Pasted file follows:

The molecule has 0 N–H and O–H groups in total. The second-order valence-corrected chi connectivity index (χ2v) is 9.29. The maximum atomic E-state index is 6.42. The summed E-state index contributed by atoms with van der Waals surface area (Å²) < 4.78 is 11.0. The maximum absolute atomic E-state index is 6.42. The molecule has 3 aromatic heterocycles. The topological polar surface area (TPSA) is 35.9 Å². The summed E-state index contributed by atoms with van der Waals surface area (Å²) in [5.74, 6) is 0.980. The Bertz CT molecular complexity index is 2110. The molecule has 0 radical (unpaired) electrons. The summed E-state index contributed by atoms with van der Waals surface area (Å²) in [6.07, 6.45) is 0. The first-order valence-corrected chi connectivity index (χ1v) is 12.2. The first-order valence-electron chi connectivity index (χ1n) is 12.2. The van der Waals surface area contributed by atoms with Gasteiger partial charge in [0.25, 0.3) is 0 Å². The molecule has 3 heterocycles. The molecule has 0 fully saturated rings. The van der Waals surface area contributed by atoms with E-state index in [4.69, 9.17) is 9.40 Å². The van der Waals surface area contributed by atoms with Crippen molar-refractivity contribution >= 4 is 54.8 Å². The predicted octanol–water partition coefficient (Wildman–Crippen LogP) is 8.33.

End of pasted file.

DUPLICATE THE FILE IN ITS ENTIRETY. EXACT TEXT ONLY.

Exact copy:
The molecule has 0 N–H and O–H groups in total. The second-order valence-corrected chi connectivity index (χ2v) is 9.29. The maximum atomic E-state index is 6.42. The summed E-state index contributed by atoms with van der Waals surface area (Å²) < 4.78 is 11.0. The maximum absolute atomic E-state index is 6.42. The molecule has 3 aromatic heterocycles. The topological polar surface area (TPSA) is 35.9 Å². The summed E-state index contributed by atoms with van der Waals surface area (Å²) in [5.74, 6) is 0.980. The Bertz CT molecular complexity index is 2110. The molecule has 0 radical (unpaired) electrons. The summed E-state index contributed by atoms with van der Waals surface area (Å²) in [6.07, 6.45) is 0. The first-order valence-corrected chi connectivity index (χ1v) is 12.2. The first-order valence-electron chi connectivity index (χ1n) is 12.2. The van der Waals surface area contributed by atoms with Gasteiger partial charge in [0.25, 0.3) is 0 Å². The molecule has 3 heterocycles. The molecule has 0 fully saturated rings. The van der Waals surface area contributed by atoms with E-state index in [4.69, 9.17) is 9.40 Å². The van der Waals surface area contributed by atoms with Crippen molar-refractivity contribution >= 4 is 54.8 Å². The predicted octanol–water partition coefficient (Wildman–Crippen LogP) is 8.33.